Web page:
Obviously if I collect data rigorously over an hour, at the end of that hour I can start to see those bees who have foraging journeys or hive residence of about 40 minutes or so. To be able to spot longer foraging journeys, I need to monitor for much longer and try not to miss too many journeys in that time. this is not only difficult, it is somewhat antisocial and anti-housework or other duties!
However, I have had periods where I have spotted that there are quite a few bees doing journeys of about 40 minutes; another lot doing journeys of 66 minutes and another few doing journeys of either 106 or 116 minutes (I was tired and I think my brain meant my arithmetic was wrong). Observing pollen loads from my own bees it always seemed to me they tried to have loads from about three different plants coming in at any one time (different coloured pollens). This seems to have some implications when bees are moved so that they produce monofloral honey. Inevitably it draws the mind to what we would be like if we had just one thing in our diets – but I know that my previous assumptions are dangerous and these are positively a leap into the unknown. I still think that trying to put a context to the data is worth doing.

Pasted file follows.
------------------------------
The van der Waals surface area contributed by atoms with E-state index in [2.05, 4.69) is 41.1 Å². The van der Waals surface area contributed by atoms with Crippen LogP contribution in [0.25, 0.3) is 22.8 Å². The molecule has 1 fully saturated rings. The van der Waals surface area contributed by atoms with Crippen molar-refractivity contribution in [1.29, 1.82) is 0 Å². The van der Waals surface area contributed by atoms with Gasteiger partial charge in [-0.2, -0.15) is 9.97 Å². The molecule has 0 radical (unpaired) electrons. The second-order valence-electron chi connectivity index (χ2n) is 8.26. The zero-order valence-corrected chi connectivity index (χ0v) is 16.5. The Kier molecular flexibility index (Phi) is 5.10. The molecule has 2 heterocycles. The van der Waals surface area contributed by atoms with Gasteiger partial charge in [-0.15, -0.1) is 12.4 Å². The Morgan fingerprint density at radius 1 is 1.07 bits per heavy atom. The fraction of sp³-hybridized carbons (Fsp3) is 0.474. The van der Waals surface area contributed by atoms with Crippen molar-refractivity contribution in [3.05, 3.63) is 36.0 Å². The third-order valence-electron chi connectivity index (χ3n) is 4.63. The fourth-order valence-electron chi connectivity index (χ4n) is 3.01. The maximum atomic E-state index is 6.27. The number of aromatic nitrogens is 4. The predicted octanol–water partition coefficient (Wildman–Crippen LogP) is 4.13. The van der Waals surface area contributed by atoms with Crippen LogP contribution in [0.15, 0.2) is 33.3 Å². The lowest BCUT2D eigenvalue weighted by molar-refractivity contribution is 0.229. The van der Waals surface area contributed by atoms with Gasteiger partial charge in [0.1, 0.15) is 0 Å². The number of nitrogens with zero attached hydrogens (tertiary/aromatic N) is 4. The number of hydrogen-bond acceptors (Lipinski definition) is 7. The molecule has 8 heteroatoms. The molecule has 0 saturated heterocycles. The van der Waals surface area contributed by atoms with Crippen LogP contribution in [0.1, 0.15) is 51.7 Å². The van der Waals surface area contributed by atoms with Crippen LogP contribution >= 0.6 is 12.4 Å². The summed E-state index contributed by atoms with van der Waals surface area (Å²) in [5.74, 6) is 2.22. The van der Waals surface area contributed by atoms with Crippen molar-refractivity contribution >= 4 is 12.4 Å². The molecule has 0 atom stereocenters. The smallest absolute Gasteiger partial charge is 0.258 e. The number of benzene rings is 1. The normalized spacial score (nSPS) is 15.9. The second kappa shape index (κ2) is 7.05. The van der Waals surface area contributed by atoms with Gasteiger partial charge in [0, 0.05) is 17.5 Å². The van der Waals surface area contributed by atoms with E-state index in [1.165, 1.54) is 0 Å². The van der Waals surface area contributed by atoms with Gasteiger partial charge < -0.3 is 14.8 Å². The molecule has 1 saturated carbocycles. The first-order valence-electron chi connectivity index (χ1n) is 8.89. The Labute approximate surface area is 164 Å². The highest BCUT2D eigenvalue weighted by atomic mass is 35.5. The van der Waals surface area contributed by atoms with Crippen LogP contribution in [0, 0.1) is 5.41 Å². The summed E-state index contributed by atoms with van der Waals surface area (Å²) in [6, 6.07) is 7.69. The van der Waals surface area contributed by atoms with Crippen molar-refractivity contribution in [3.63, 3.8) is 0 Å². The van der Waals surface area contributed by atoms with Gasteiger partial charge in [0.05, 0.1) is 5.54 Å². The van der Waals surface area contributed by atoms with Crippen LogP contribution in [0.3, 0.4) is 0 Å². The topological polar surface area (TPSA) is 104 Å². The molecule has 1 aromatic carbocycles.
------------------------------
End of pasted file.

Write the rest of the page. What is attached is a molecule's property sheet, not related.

Over the next few days I am going to try really hard to try and establish whether trip durations do seem to divide into a few common times and also whether a bee that starts out travelling for 40 minute trips later progresses to 60 minute trips.
Anyone still reading? I’ll post some data about some more of the pairs I have spotted.